FTLN 1761 And all the unlawful issue that their lust
FTLN 1762 Since then hath made between them. Unto her
FTLN 1763 He gave the stablishment of Egypt, made her
FTLN 176410 Of lower Syria, Cyprus, Lydia,
FTLN 1765 Absolute queen.
MAECENAS  FTLN 1766 This in the public eye?
FTLN 1767 I’ th’ common showplace where they exercise.
FTLN 1768 His sons editorial emendationhe thereeditorial emendation proclaimed the editorial emendationkingseditorial emendation of kings.
FTLN 176915 Great Media, Parthia, and Armenia
FTLN 1770 He gave to Alexander; to Ptolemy he assigned
FTLN 1771 Syria, Cilicia, and Phoenicia. She
FTLN 1772 In th’ habiliments of the goddess Isis
FTLN 1773 That day appeared, and oft before gave audience,
FTLN 177420 As ’tis reported, so.
MAECENAS  FTLN 1775Let Rome be thus informed.
FTLN 1776 Who, queasy with his insolence already,
FTLN 1777 Will their good thoughts call from him.
FTLN 1778 The people knows it and have now received
FTLN 177925 His accusations.
AGRIPPA  FTLN 1780 Who does he accuse?
FTLN 1781 Caesar, and that, having in Sicily
FTLN 1782 Sextus Pompeius spoiled, we had not rated him
FTLN 1783 His part o’ th’ isle. Then does he say he lent me

Antony and Cleopatra
ACT 3. SC. 6

FTLN 178430 Some shipping, unrestored. Lastly, he frets
FTLN 1785 That Lepidus of the triumvirate
FTLN 1786 Should be deposed and, being, that we detain
FTLN 1787 All his revenue.
AGRIPPA  FTLN 1788 Sir, this should be answered.
FTLN 178935 ’Tis done already, and the messenger gone.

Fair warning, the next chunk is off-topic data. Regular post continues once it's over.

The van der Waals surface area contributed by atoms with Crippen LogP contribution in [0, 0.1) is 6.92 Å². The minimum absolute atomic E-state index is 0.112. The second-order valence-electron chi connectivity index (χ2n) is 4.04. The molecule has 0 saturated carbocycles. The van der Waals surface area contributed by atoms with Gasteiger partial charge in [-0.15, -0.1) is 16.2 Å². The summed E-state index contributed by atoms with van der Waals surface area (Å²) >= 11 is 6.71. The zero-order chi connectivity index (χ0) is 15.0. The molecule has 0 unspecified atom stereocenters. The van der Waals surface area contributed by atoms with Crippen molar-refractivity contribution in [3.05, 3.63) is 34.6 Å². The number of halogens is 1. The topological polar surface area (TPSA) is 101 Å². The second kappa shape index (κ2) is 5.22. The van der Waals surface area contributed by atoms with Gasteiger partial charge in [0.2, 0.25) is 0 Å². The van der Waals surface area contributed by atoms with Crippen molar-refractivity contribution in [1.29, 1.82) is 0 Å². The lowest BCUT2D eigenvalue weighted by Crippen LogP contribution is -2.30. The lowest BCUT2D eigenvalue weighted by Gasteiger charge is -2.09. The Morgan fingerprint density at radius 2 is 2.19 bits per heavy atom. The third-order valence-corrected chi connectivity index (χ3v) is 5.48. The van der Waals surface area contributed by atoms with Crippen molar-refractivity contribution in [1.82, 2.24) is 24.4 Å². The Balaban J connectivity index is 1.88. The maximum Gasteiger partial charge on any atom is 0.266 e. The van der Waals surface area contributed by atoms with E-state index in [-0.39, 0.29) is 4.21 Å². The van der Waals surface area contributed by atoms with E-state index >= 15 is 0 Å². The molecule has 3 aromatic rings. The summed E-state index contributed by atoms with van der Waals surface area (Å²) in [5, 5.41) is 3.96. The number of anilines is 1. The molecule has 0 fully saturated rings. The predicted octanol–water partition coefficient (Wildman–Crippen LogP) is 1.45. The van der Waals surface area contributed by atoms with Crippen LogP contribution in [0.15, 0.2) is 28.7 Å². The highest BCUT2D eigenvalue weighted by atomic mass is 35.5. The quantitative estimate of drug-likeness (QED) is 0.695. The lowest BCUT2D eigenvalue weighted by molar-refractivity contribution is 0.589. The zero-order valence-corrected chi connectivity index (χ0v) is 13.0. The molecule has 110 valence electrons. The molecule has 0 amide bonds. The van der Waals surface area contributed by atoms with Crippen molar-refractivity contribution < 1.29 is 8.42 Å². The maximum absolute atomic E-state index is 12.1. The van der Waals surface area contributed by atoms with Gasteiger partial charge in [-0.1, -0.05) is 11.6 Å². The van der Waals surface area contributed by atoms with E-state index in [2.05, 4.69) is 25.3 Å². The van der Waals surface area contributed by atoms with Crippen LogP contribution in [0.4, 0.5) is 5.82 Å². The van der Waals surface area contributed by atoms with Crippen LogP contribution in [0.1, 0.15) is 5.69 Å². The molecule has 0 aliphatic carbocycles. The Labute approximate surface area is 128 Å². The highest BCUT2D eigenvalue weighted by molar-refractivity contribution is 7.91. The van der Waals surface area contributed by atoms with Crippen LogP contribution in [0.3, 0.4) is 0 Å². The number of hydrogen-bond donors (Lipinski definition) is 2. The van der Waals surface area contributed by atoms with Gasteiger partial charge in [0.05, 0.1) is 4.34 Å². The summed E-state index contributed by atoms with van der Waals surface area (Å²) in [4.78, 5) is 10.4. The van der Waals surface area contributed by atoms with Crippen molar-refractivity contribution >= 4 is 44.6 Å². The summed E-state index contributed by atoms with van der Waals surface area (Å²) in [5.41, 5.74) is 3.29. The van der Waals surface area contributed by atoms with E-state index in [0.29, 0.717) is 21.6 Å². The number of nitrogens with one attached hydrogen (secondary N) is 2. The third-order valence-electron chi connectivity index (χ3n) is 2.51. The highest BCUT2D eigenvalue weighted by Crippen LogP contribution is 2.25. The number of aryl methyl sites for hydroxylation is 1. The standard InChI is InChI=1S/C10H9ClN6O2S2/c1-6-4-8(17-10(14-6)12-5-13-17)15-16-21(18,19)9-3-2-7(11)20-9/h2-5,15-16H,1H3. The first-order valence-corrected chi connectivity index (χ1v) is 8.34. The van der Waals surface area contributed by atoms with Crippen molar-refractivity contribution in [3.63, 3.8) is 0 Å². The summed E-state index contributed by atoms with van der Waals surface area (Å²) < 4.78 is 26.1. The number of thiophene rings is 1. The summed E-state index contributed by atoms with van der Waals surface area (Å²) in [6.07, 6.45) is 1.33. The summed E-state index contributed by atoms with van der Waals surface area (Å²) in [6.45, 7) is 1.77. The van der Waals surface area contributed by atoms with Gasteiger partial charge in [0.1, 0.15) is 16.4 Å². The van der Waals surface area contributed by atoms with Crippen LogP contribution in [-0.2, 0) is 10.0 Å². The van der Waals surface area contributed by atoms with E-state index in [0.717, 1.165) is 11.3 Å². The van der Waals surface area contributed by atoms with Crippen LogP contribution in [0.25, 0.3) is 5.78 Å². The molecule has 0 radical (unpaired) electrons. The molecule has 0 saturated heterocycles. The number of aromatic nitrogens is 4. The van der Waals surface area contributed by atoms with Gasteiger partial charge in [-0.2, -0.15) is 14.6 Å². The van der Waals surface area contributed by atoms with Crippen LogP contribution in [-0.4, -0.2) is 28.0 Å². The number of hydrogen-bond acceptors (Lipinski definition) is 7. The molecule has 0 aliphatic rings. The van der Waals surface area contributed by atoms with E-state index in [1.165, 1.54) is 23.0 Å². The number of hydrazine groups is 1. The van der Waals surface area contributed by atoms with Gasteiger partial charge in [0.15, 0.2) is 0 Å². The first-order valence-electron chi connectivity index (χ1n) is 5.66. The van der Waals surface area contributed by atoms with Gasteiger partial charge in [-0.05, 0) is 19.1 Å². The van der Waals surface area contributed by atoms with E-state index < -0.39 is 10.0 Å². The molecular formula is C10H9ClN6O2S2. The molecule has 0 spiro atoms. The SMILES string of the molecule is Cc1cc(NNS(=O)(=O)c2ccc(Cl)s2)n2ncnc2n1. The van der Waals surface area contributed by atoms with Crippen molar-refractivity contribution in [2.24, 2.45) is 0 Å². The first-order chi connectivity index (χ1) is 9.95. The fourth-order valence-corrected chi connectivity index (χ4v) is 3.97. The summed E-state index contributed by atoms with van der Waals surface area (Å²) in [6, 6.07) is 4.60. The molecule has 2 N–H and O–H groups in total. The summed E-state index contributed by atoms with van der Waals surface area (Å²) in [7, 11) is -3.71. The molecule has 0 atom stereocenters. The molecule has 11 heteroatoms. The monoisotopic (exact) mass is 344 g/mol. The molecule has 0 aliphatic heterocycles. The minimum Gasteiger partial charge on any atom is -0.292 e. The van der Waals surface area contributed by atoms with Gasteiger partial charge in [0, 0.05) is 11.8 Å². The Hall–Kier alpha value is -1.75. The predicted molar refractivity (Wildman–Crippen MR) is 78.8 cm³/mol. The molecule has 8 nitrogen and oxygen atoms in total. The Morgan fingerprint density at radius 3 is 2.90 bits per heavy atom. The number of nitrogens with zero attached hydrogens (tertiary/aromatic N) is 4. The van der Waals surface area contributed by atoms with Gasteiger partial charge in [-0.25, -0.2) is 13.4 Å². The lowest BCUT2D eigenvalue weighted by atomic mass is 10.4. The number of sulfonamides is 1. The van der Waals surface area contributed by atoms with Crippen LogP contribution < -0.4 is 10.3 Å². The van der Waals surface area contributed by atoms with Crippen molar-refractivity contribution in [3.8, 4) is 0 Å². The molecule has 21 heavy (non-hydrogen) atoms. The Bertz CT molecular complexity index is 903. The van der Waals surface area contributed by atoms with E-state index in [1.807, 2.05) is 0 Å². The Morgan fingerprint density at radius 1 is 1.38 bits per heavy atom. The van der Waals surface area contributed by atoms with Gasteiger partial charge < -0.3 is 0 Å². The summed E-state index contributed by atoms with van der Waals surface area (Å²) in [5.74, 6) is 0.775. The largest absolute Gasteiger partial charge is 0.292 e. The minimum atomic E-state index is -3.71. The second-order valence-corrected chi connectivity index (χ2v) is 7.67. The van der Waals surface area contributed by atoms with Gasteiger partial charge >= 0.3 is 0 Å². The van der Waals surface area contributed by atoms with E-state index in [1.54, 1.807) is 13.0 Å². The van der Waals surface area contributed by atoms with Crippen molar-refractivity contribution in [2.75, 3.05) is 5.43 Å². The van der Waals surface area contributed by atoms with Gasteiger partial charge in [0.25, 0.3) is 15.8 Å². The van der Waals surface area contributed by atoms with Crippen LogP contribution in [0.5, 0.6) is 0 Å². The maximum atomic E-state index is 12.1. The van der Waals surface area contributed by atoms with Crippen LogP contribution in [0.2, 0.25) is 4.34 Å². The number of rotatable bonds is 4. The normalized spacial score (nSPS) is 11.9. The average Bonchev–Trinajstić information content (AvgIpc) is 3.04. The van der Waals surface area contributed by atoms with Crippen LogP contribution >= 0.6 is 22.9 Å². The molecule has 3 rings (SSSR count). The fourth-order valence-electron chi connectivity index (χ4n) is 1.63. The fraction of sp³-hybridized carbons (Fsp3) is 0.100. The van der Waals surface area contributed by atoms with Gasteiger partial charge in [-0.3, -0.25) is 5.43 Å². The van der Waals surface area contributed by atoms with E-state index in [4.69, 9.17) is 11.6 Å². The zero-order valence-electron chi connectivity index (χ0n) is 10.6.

FTLN 1790 I have told him Lepidus was grown too cruel,
FTLN 1791 That he his high authority abused
FTLN 1792 And did deserve his change. For what I have
FTLN 1793 conquered,
FTLN 179440 I grant him part; but then in his Armenia
FTLN 1795 And other of his conquered kingdoms I
FTLN 1796 Demand the like.
MAECENAS  FTLN 1797 He’ll never yield to that.
FTLN 1798 Nor must not then be yielded to in this.

Enter Octavia with her Train.

FTLN 179945 Hail, Caesar, and my lord! Hail, most dear Caesar.
FTLN 1800 That ever I should call thee castaway!
FTLN 1801 You have not called me so, nor have you cause.
FTLN 1802 Why have you stol’n upon us thus? You come not
FTLN 1803 Like Caesar’s sister. The wife of Antony
FTLN 180450 Should have an army for an usher and
FTLN 1805 The neighs of horse to tell of her approach
FTLN 1806 Long ere she did appear. The trees by th’ way
FTLN 1807 Should have borne men, and expectation fainted,
FTLN 1808 Longing for what it had not. Nay, the dust
FTLN 180955 Should have ascended to the roof of heaven,
FTLN 1810 Raised by your populous troops. But you are come
FTLN 1811 A market-maid to Rome, and have prevented

Antony and Cleopatra
ACT 3. SC. 6

FTLN 1812 The ostentation of our love, which, left unshown,
FTLN 1813 Is often left unloved. We should have met you
FTLN 181460 By sea and land, supplying every stage
FTLN 1815 With an augmented greeting.
OCTAVIA  FTLN 1816 Good my lord,
FTLN 1817 To come thus was I not constrained, but did it
FTLN 1818 On my free will. My lord, Mark Antony,
FTLN 181965 Hearing that you prepared for war, acquainted
FTLN 1820 My grievèd ear withal, whereon I begged
FTLN 1821 His pardon for return.
CAESAR  FTLN 1822 Which soon he granted,
FTLN 1823 Being an abstract ’tween his lust and him.
FTLN 182470 Do not say so, my lord.
CAESAR  FTLN 1825 I have eyes upon him,
FTLN 1826 And his affairs come to me on the wind.
FTLN 1827 Where is he now?
OCTAVIA  FTLN 1828My lord, in Athens.
FTLN 182975 No, my most wrongèd sister. Cleopatra
FTLN 1830 Hath nodded him to her. He hath given his empire
FTLN 1831 Up to a whore, who now are levying
FTLN 1832 The kings o’ th’ Earth for war. He hath assembled
FTLN 1833 Bocchus, the King of Libya; Archelaus
FTLN 183480 Of Cappadocia; Philadelphos, King